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Developing Wheat Varieties for Organica Agricultural Systems

Investigators
Jones, Stephen
Institutions
Washington University
Start date
2006
End date
2011
Objective
Our primary goal is to breed wheat varieties that are uniquely adapted to organic agricultural systems in the PNW that have the potential to benefit organic farming systems and breeding programs across the country.

Our specific goals are to breed wheat varieties that: 1) improve yield and stability in organic systems through enhanced nutrient-use efficiency; 2) contain long-lasting disease resistances to stripe rust and common bunt pathogens; 3) improve competitiveness against weeds; 4) contain quality and nutritional characteristics beneficial to organic bakers, millers and consumers.

More information
Non-Technical Summary: Our principal goal is to breed wheat varieties that are uniquely adapted to organic agricultural systems in the Pacific Northwest (PNW) that has the potential to benefit organic farming systems and breeding programs around the country. Very little attention has been paid by wheat breeders to address the needs of the organic sector. Wheat can be grown on any scale and in any environment in the PNW and most of the United States and appropriate varieties can be selected for in non-traditional wheat producing regions to improve yield, disease resistance, weed competitiveness, quality and nutrition. Our preliminary research shows that the characteristics required of a wheat variety for use in organic production is significantly different from those required for use in conventional production. Many of these characteristics may be absent from modern wheat cultivars because they generally have been bred and selected under conditions of intense chemical management. It is our goal to reintroduce into modern wheats the traits of potential value to organic cropping systems that are found in these historical wheats.

Approach: Our goal is to partner with organic growers in order to compare the performance of current cultivars and breeding lines under conventional and organic conditions. This diversity of management practice will be essential if we are to determine whether there are general characteristics required for organic wheat production. Field experiments for nitrogen uptake efficiency will be conducted using a split-plot design with four replications and organic nitrogen sources. Tissue analysis of aboveground plant material will provide data on biomass, nutrient uptake, concentration and partitioning. This analysis will include nutrients important to wheat yield and quality under organic systems. Breeding for durable resistance to rust requires breeding plots in several sites over multiple years. Common bunt is eliminated from conventionally grown wheat populations through chemical seed treatments. Our breeding plots do not use chemical seed treatment, and we hope to determine cultivars and lines with resistance to common bunt. In addition we will begin sending advanced lines to the dwarf bunt nursery run by the USDA-ARS. Dr. Tim Murray will assist us in screening for these two important diseases as well as in screening for eyespot and cephalosporium stripe resistance. We will use a seven parent Griffins diallel analysis and parent-offspring regression analysis to determine heritability of coleoptile length. We will determine the response to selection by selecting the top fifteen percent of long coleoptile plants and statistically comparing this with a random selection of plants for five generations. Our growth chamber coleoptile study will help us assess the correlation between field emergence and coleoptile length. We are currently conducting two experiments to determine variations in genotypic ability to compete with weeds and withstand mechanical harrowing. The first evaluates 40-60 breeding lines under certified organic conditions. This experiment compares the yield and test weight of the breeding lines under weed-free and weed intensive conditions. The second experiment is a randomized split plot design with three replications. One treatment includes aggressive harrowing with a minimum tillage rotary hoe. The other treatment is the control, using no weed management strategy. In evaluating for allelopathic root exudates, we will use the equal compartment agar method (ECAM) described in detail by Wu et al. Once varieties with high levels of allelopathic activity have been found, they will be used as parental material in crosses and progeny will be evaluated and screened for high allelopathic activity. Baking and milling tests are performed on all wheats from the organic fields. Dr. Byung-Kee Baik will perform full evaluation of bread, cookie, cake and noodles. Dr. Phillip Reeves, a research chemist with the USDA at the Grand Forks Human Nutrition Research Center in North Dakota will continue to evaluate micronutrient levels of wheat varieties and breeding lines. This will enable us to potentially improve the nutritional quality of wheat varieties through classical breeding techniques.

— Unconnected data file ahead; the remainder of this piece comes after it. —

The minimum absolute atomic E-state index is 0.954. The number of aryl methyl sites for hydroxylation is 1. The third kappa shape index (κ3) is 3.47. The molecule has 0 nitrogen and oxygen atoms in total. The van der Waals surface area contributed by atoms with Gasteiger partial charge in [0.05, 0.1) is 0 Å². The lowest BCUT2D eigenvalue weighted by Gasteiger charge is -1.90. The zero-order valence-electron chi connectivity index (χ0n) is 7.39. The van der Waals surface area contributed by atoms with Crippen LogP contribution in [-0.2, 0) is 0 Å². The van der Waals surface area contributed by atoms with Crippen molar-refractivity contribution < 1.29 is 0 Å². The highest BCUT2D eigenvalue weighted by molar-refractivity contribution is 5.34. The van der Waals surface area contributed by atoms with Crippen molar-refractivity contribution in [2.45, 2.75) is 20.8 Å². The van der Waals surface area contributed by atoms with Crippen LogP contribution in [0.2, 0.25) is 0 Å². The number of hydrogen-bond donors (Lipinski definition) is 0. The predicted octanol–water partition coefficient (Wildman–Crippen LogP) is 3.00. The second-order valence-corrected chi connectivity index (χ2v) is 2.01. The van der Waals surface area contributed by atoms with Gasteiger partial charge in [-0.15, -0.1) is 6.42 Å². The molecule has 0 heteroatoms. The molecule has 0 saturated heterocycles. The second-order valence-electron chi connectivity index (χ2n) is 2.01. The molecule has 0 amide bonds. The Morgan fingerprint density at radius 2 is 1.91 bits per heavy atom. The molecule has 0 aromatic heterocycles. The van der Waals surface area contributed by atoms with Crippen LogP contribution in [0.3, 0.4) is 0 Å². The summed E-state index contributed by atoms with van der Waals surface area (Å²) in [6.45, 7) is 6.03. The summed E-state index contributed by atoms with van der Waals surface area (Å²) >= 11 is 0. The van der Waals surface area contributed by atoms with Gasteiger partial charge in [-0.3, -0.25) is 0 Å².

Funding Source
Nat'l. Inst. of Food and Agriculture
Project source
View this project
Project number
WNP00645
Accession number
207321
Categories
Chemical Contaminants
Policy and Planning
Bacterial Pathogens